There is a rapidly growing literature that empirically evaluates the effectiveness of unconventional monetary policies. Unconventional asset purchases, and long-term government bonds in particular, were found to be effective in lowering long-term interest rates in the United States (Hamilton and Wu, 2011; Szczerbowicz, 2011) and in the United Kingdom (Joyce, 2010). Szczerbowicz (2012a) evaluated the impact of all ECB unconventional monetary policies on the euro-area sovereign spreads and found that the sovereign bond purchasing programs proved to be the most effective in reducing these spreads. The strong impact in the euro-area periphery suggests that the central bank intervention in sovereign market is particularly effective when the sovereign risk is important. 

The effects of exceptional liquidity provisions are more controversial. On the one hand, they relieved liquidity-constrained banks and prevented the credit crunch. This was particularly the case of the ECB three-year loans granted to banks (3y LTRO). The banks borrowed more than €1 trillion which covered their immediate funding needs and prevented them from selling assets and cutting some types of lending (Aglietta et al. 2012). On the other hand, their impact on the interbank lending is uncertain and contested by several studies (Taylors and Williams, 2009, Angelini et al., 2011).

The empirical results provide some positive evidence on the effectiveness of unconventional monetary policies on market interest rates and in particular on longer-term interest rates. However, the ultimate objective of unconventional policies was an increase in lending to companies and households and these unconventional measures were not accompanied by a rise in higher monetary aggregates. The pass-through of lower interest rates induced by unconventional policies to lending rates to companies and households would be a key element to evaluate overall effectiveness of these measures.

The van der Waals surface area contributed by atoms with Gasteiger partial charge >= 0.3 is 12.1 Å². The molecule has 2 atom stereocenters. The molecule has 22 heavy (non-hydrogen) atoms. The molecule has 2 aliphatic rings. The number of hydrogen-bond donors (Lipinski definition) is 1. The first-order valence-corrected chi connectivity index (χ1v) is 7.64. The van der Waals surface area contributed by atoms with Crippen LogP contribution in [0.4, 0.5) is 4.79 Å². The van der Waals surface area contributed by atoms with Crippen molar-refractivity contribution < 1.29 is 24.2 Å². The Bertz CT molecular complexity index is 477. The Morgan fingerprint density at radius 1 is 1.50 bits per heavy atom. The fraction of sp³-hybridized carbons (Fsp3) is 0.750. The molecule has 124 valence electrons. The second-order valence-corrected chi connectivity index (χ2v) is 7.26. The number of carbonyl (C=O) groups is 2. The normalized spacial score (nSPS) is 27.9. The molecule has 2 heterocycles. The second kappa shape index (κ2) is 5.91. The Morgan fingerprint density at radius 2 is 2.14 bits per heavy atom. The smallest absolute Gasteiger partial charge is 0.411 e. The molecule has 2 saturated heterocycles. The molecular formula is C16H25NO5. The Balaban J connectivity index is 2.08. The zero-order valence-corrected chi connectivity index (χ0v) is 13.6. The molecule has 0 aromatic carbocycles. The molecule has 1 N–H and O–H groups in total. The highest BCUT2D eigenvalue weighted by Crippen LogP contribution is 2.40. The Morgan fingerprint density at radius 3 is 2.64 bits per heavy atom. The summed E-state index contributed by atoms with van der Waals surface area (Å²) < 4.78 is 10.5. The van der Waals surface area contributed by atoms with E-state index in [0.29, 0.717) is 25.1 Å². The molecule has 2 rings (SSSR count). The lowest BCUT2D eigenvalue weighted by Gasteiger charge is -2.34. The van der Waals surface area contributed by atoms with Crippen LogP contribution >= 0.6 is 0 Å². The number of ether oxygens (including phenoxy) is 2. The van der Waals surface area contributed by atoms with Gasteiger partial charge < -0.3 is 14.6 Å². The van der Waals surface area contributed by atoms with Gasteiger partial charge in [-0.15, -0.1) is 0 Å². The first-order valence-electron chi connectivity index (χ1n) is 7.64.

Aglietta, M., Carton, B. & Szczerbowicz, U. , La BCE au chevet de la liquidité bancaire, La Lettre du CEPII N°321, May 2012.

Angelini, P., Nobili, A. &  Picillo, C., The interbank market after august 2007: What has changed, and why? , Journal of Money, Credit and Banking 43(5), 923–958, 2011.

Hamilton, J. D. & Wu, J. C., The effectiveness of alternative monetary policy tools in a zero lower bound environment,Journal of Money, Credit and Banking 44, 3–46, 2011.

Joyce M. A. S., Lasaosa, A., Stevens, I. & and Tong, M. The Financial Market Impact of Quantitative Easing in the United Kingdom, International Journal of Central Banking, vol. 7(3), pages 113-161, September 2011.

Szczerbowicz, U., Are Unconventional Monetary Policies Effective?, Working Papers CELEG 1107, Dipartimento di Economia e Finanza, LUISS Guido Carli, 2011.

Szczerbowicz, U., The ECB Unconventional Monetary Policies: Have They Lowered Market Borrowing Costs for Banks and Governments? CEPII Working Paper, N°2012-36, Décembre 2012.

Szczerbowicz, U., Have the ECB unconventional monetary policies lowered market borrowing costs for banks and governments?, CEPII Working Paper, Forthcoming 2012b.

Taylor, J. B. and Williams J. C. , A black swan in the money market American Economic Journal: Macroeconomics 1(1), 58, 2009a.